Many hikers ask, "Do I need a guide, or can I walk the trails by myself?"
Of course you can walk the trails alone, but fill out a "Mountain-Climbing Notification" form before you go, and keep your plans flexible. You can ask at your accomodations or stop by a tourist information booth to get a form and ask about weather and trail conditions. Also, if you're hiking without a guide, I recommend sticking to popular trails. They are popular for good reasons, and some disused trails do not actually exist as marked on maps.
- Don't get lost.
- They're watching out for you.
- In case of emergency. . .
- They know the terrain.
- Someone to talk to.
- They can offer technical advice
- They carry a lot more than you do.
- They can help you plan.
- They each have their own specialty.
- They'll keep you in line with local etiquette.
NGuides take you on trails that they know and help you arrive at your destination safely and timely, whether that's a mountain shelter or the last bus.
A guide's number one concern is your safety. They strive to keep you hydrated and focused and offer advice as best they can (even when that means calling it a day).
A guide carries a first-aid kit. Many guides also carry tranceivers, emergency shelters, and basic rescue equipment and take first-aid and wilderness training courses.
They know where dangerous stream crossings, ropes, and open bridges are. They know from experience where people often slip or bump their heads, and what areas tend to be the most difficult for their guests. They know good spots for eating lunch or taking shelter. They can sometimes recommend side trails.
Especially on long hikes, such as the 22-km hike to Jomon Sugi and back, you may appreciate the company.
Are you new to hiking or curious about how to fit your pack or use your hiking poles?
Especially on 2-day hikes, you'll appreciate your guide for carrying first aid equipment, food, and shelter supplies.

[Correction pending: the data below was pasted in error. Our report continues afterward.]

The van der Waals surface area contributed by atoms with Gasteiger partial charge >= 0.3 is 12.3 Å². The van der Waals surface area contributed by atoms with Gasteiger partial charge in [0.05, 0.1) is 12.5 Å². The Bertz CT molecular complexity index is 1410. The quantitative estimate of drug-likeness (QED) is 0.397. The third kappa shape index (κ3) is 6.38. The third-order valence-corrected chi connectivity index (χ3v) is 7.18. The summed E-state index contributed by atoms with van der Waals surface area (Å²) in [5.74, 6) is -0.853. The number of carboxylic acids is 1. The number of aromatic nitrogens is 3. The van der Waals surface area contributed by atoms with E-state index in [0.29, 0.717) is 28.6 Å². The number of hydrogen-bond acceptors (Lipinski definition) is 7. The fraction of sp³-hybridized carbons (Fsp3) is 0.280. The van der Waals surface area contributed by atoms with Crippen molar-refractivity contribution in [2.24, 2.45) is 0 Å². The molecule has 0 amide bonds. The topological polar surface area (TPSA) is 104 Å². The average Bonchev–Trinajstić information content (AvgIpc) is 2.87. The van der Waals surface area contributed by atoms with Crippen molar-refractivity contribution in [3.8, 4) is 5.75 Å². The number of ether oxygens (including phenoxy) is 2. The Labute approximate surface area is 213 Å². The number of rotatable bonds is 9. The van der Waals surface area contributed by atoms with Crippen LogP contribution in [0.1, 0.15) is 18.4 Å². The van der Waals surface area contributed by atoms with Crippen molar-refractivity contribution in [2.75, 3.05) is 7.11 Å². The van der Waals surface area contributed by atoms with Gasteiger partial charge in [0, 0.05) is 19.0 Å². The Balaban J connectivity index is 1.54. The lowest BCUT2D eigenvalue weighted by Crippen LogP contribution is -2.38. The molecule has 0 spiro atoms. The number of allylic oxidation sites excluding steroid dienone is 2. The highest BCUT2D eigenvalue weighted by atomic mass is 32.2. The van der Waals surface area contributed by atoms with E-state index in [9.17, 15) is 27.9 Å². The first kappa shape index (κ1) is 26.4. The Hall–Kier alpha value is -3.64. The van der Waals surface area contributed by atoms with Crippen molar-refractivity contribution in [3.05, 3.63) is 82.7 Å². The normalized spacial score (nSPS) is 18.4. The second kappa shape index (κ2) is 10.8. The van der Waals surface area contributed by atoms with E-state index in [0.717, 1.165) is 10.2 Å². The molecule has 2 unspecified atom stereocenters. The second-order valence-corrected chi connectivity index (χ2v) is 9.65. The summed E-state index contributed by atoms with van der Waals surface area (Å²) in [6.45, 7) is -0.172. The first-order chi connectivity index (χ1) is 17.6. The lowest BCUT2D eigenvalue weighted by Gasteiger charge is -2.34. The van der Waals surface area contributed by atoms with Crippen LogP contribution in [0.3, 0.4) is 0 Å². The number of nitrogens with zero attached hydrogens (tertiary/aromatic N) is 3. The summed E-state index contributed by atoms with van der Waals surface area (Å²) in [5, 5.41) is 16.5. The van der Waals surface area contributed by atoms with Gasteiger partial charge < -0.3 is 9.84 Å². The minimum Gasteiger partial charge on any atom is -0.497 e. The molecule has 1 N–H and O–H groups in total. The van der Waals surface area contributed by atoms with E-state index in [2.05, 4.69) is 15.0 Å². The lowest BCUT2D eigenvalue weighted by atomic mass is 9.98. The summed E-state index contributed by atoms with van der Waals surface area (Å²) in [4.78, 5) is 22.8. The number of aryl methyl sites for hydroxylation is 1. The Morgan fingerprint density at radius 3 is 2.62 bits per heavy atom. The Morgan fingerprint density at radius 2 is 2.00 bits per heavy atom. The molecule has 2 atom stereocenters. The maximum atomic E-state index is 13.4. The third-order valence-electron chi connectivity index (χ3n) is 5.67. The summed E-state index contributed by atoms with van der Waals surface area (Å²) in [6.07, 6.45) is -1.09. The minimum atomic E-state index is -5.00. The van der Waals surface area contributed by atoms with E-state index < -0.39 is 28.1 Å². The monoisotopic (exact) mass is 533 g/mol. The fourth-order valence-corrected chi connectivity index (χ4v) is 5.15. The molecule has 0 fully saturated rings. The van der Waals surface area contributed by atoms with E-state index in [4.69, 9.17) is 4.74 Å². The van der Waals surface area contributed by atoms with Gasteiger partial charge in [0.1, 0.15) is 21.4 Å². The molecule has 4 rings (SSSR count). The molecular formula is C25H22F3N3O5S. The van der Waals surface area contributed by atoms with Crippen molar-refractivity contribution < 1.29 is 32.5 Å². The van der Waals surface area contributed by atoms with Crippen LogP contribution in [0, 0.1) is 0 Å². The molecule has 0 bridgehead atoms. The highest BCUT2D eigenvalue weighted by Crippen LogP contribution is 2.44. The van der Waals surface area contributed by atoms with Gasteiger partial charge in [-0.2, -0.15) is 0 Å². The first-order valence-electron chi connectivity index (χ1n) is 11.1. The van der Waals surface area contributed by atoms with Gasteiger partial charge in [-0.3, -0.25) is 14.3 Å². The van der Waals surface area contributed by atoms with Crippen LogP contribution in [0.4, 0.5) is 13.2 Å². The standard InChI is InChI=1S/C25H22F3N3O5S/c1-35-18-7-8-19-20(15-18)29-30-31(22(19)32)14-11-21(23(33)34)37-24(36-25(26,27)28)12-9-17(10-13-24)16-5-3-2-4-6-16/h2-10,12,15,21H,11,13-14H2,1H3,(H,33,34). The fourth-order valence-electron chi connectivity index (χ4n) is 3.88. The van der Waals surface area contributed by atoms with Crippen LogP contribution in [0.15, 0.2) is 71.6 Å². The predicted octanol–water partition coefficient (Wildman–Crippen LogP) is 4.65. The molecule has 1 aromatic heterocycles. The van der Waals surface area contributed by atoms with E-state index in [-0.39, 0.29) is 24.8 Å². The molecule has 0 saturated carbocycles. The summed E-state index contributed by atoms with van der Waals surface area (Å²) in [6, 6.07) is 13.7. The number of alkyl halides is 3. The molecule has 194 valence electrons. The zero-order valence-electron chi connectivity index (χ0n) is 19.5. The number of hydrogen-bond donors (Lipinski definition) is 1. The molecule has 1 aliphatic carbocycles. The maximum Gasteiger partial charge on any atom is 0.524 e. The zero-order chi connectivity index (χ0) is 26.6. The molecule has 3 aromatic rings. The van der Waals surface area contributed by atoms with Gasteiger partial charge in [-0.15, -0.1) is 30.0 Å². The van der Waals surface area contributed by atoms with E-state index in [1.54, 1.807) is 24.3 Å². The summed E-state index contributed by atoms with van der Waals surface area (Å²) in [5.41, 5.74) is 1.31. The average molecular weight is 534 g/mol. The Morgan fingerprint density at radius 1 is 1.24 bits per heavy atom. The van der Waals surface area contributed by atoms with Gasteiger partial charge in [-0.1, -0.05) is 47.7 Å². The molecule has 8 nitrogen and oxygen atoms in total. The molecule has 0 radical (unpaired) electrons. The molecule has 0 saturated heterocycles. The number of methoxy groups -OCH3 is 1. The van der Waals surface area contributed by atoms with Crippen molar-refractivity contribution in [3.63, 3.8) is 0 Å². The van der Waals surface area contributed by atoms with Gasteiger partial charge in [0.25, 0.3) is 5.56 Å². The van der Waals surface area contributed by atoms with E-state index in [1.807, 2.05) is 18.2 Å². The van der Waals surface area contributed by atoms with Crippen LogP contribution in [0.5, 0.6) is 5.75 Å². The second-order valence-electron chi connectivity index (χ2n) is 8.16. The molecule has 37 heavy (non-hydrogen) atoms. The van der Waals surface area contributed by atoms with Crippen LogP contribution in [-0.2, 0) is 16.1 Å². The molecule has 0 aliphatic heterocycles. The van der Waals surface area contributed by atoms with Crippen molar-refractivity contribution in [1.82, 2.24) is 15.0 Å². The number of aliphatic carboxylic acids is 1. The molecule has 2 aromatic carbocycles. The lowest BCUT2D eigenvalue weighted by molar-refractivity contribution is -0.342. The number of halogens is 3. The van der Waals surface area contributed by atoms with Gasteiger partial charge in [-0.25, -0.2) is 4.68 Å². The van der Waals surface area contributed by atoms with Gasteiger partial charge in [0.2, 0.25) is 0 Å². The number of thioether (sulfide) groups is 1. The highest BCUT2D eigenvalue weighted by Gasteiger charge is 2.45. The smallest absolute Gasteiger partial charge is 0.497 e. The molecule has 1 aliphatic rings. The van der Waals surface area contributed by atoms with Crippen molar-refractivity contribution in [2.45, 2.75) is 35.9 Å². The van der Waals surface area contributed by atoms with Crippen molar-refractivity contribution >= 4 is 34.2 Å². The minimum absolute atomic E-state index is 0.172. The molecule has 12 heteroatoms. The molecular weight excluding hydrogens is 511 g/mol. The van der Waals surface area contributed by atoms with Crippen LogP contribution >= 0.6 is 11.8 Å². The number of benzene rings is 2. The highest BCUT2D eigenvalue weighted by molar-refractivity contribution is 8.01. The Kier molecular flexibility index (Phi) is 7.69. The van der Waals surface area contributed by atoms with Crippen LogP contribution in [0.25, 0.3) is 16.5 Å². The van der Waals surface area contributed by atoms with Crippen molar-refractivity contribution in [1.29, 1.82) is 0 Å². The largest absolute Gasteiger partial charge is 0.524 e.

If you tell your guide in advance what kind of hike you're looking for, she can help you pick a trail and tell you what preparations you'll need to make.
If you're looking for a guide that speaks English, or a guide that knows plants, or a guide that knows how to relax, or one that will push the pace, there's a guide for you!
You may not always appreciate that, but folks who come after you will.
- Committing to a schedule
- Staying with the group
You'll need to commit to a certain date when you book a guide, and that may happen to be a rainy day.
For liability reasons, guides like to keep their clients within site. When trails are crowded, they'll want you to stick close, so that you can pass and be passed by other groups easily.
How do you choose a guide?
- Choose from the list of Official Certified Guides of Yakushima (page in Japanese). Established in 2016, all members must also be members of the Yakushima Tourism Association and the Japan Mountain Guide Association, which requires periodic coursework and training. Many members take additional courses with Wilderness Medical Associates.
- Choose from the list of guides registered with the Yakushima Tourism Association. Requirements include residence in Yakushima and annual CPR practice. If you call the Tourism Association (in Japanese), they will try to match you with a registered guide who best meets your needs.
- Inquire at your accommodation. Many establishments have guides they regularly work with.